RSS Feed

Shallow Grave

Battlegod Productions (2014)
Rating: 8/10

Formed initially under the name of Labyrinth in 1999, and then altering the name slightly to Labyrinthia, before finally deciding on the equally mystical Temtris, this female-fronted band from Australia released its debut outing in 2003, under the title of Threshold.

This was followed in 2007 by Masquerade, but it’s been another seven years before the release of Shallow Grave; an album most certainly worth the weight if you like powerful heavy metal.

With its creepy cover art, Shallow Grave also comes armed with eight songs spearheaded by the stunning, soaring vocal delivery of Genevieve Rodda. This is one talented woman with a set of pipes that could surely summon the dead. And not only that but Temtris is equipped with another vocalist too in guitarist Llew Smith, who brings a contrasting style of deep, grimacing growls which almost toy with Rodda’s silky siren wail.

I’m rarely enthused by a double vocal attack but this works brilliantly as the pair goes head to head over the crunchy guitar work which is bolstered by Anthony Fox. Coupled with the stormy percussive punishment dished out by Ben Hart and the durable bass trickles and trembles of Adam Wotherspoon, Temtris’ third instalment is one that metal fans need to take note off.

At times there is a tendency for the quintet to lean towards thrash metal, but the next minute the versatility is displayed with a power metal caress which doubles us with traditional metal arrangements. In fact, so refreshing is this album that on several occasions I’ve stripped it back in my mind and on varying occasions listened to each instrument separately.

Now, this may make it sound as though Temtris offers up a menu of complex, befuddling metal, but rarely is that the case. In fact, it’s so easy on the ears that one cannot put it down. As the opening cut ‘Captured’ comes in with a bass plod and demonic growl I’m hooked, and then there is that crisp guitar sound and Hart’s jabbing drum and then boooom, Rodda takes the reins like some bewitching banshee of the night tempting us into that cavern of jewels only to lead us astray into the darkness.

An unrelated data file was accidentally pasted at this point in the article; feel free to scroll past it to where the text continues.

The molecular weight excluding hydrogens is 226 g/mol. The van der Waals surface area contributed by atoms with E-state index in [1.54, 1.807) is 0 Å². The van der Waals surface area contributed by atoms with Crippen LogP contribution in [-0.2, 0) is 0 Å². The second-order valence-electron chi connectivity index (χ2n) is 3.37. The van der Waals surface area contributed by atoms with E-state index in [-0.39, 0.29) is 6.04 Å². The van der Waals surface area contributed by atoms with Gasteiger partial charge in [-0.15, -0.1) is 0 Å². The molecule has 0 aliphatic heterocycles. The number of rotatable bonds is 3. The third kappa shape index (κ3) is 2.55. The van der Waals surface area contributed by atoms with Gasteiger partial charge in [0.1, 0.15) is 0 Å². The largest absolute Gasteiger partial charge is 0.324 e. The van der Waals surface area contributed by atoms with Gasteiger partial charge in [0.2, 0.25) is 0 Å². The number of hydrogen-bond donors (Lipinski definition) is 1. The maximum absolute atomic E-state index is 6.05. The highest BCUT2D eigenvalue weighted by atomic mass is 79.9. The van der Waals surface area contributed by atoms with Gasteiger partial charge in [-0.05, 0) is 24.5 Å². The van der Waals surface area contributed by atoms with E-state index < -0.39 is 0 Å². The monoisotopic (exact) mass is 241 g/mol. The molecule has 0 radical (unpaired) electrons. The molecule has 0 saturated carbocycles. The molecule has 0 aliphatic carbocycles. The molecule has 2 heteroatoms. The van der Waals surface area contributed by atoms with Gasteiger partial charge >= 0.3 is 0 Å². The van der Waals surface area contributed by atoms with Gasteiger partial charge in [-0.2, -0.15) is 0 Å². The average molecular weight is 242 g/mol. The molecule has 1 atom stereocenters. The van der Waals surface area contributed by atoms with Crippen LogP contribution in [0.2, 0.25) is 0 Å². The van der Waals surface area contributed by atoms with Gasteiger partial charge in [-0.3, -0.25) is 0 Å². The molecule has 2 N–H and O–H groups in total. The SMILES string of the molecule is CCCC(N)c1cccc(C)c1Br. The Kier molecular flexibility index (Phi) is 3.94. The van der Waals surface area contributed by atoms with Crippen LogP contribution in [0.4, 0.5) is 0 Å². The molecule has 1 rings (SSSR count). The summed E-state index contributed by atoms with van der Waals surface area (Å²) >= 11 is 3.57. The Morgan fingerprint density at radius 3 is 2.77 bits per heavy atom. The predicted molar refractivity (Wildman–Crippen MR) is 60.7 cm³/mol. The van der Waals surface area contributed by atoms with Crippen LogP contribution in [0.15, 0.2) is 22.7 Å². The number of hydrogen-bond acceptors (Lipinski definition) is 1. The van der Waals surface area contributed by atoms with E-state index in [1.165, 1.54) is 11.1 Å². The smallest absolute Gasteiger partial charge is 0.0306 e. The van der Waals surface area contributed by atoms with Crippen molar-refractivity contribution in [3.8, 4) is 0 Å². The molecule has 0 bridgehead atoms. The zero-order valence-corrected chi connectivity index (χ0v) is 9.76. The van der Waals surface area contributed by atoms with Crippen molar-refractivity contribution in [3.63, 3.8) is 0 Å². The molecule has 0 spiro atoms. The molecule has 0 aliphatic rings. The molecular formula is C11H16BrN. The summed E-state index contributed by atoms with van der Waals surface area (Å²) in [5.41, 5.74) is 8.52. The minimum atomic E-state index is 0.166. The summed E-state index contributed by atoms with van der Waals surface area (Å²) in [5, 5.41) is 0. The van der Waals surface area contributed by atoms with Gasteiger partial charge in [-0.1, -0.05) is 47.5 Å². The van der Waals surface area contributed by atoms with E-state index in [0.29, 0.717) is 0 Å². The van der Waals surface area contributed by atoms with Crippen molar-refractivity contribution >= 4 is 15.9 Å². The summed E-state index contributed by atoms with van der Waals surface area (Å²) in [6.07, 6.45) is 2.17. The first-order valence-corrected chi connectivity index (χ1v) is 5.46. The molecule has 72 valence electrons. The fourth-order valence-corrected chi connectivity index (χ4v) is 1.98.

‘Slave To The System’ follows and again the hook is killer and above all crystal clear, so it’s hats off to the production team here and the gallop is one of an unstoppable force. Now, I’m not going to categorise this as old-fashioned metal, but it’s not overtly contemporary either; this is a record that melts together the cold steel splendour of, say, Nevermore with the creaking wizardry of Dio.

The title track begins in mystical fashion with an orchestral hint and a sparse guitar trickle before Rodda’s voice booms, “The silent man digs a shallow grave beyond the trees, and in the dirt he buries all his hopes and dreams” and we’re in the drama, jarred by the teasing riff as her voice becomes deeper and deeper, only to then angle towards the heavens as a high flying bird. This is spectacular stuff, echoing some of the great female-fronted bands of the 80s, such as Hellion and Chastain, and giving them a run for their money, such is the fiery nature constructed within that tight rhythm section which is built upon that blazing twin guitar attack and Hart’s cascading drums.

As the album progresses, Rodda goes from strength to strength, resulting in the climatic bonus track ‘Your Time Has Come’ where she transforms into a truly diabolical beast to work in tandem with those huge riffs and Smith’s occasional barks of fury. Elsewhere, we have a batch of tunes with a foundation of double-bass cracks and gothic riffage, nowhere more evident than on the juggernaut swagger of ‘The Entity’ and the fantastic slamming architecture of ‘Darkness Lies’, which builds steadily into a foaming sea of metal mayhem.

I can’t praise this album enough, and it’s a compliment to Llew Smith when I say that his guttural growls do not litter this album too frequently, but when required his injections are most welcome when it comes to cavorting with Genevieve Rodda’s highs. I believe that I should be punished by death for missing out on Temtris’ early records. But then again, by being dumped in with the worms I am sure to miss out on the future delights of this incredible band, so spare me for at least one more outing into the realms of epic heavy metal with lashings of deathly thrash influence.

Neil Arnold

<< Back to Album & EP Reviews

Related Posts via Categories